Symantec CIO: Digital transformation plan shaped by cloud, AI

Read about how SaaS, public cloud, AI and machine learning are driving Symantec's digital transformation in this Q&A with CIO Sheila Jordan.

Editor's note: In part one of this Q&A, Symantec Corp. CIO Sheila Jordan discussed her top IT priorities and their potential for delivering value to the business. Here, she explains the key elements of the cybersecurity and services company's digital transformation plan and the CIO skills needed to pull it off. In Jordan's view, the overarching goal of digital transformation is to deliver a seamless customer experience. Foundational technologies include private and public cloud, AI and machine learning, and, of course, Symantec security products.

Jordan's take on digital transformation

What are the hallmarks of an effective digital transformation plan?

Sheila Jordan: To me, it's delivering an optimal customer and partner experience that is predictive and relevant to the customer and one that hides the way the processes work. It's offering this unique, personalized customer experience that masks the complexity of the processes and systems behind it. And it's in near real time: It's on your mobile device, it's making the customer and partner experience as optimized as you can where, when and how they want to experience your company based upon their needs and desires. To do that, you have to stitch processes and systems together behind the scenes. And I think the same thing applies for employees; you have to do the same thing internally.

Is that work ever done?

Sheila JordanSheila Jordan

Jordan: No, I think this new customer experience will continue to evolve and the bar will continue to rise. Customers will expect more surprise and delight in their experience. The expectations will continue to increase. So, [a digital transformation plan] is going to be a journey. It's an evolution with continuous improvement forever. That's where we're at right now.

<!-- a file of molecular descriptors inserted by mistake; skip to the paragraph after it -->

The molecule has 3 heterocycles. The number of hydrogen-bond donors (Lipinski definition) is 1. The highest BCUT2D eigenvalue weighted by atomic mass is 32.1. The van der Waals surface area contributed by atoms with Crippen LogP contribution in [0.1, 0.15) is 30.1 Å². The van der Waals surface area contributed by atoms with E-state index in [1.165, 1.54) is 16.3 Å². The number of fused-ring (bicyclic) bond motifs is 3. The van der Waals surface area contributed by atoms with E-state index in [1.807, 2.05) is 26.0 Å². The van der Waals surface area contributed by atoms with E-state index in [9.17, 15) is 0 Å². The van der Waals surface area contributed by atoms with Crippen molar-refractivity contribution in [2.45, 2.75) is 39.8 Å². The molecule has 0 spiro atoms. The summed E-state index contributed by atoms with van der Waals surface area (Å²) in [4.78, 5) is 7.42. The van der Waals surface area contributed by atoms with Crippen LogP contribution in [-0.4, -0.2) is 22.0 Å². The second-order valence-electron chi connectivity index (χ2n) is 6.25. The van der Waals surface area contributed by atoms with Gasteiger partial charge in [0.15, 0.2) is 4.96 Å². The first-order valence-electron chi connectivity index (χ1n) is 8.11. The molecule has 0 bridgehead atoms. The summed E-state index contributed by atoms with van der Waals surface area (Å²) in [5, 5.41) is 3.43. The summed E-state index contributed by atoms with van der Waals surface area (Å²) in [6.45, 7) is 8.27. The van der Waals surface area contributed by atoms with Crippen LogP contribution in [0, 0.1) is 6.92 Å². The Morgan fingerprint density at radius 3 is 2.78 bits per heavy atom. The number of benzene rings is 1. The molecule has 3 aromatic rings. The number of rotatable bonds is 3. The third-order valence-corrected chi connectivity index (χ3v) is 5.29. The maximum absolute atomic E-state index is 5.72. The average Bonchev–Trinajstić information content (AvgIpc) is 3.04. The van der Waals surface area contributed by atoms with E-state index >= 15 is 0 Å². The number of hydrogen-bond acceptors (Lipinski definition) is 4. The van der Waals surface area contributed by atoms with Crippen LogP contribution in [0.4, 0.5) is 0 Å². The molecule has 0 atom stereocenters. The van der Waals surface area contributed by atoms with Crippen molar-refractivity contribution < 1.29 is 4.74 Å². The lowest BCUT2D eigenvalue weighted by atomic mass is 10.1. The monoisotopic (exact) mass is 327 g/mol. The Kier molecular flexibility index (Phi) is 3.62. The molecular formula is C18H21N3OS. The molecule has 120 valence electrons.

Is that overwhelming?

Jordan: I think it's totally exciting! The advancements in technology and in processes and in customer and employee expectations -- it's exciting to think about what experiences we can offer to our constituencies.

You've been recognized as a change agent. What are the key elements that CIOs must have to successfully navigate the kind of major changes that a digital transformation plan entails?

Jordan: If you walk into a board room or C-suite and say here are three or four ideas and have a discussion around the benefits and the risks, that's how you get the momentum and movement. You move from ideation and strategy-setting to execution. But it's a journey, and there are always going to be people you continually have to bring along on the journey. It really is iterative. So, you have to keep checking in and moving it forward if you want to be in it together.

Power of the cloud, developing IT staff

What key technologies is Symantec tapping to execute on its digital transformation plan?

Jordan: Of course, we're using our Symantec security products across the entire stack; security is top of mind for all CIOs. And we've moved a lot to SaaS. I'm about 65% SaaS, using Box, Microsoft 365, Workday, Salesforce, Zuora. I love SaaS because the vendors are doing the work; they're doing the updates and releases.

The third category is public cloud. We made a decision about 14 months ago to move most of our consumer business to the public cloud, so we've moved about 200 workloads and applications to public cloud. That really takes away a lot of the work way that we did internally to run infrastructure. We also manage a lot of data in the company, and we're just beginning to scratch the surface of applying AI and machine learning so we can be really predictive. We use a lot of AI and machine learning in our products, and we're asking how do we use that to operate IT better and more efficiently?

With reports of the IT skills gap and a shortage of IT talent continuing, how do you ensure your workers have the skills you need them to have for success?

Jordan: It's all about the work. I'm fortunate to be doing some really innovative things now. For example, we had our shift to public cloud and that was a new skill we had to learn. And the recent merger and acquisition activity, that allowed us to create a playback to successfully handle integrations of new companies. And there's AI. One of my leaders just held a hackathon where the only requirement was that every project had to have an AI component. So, it's really introducing employees to work that lets them stretch and grow and develop their talent.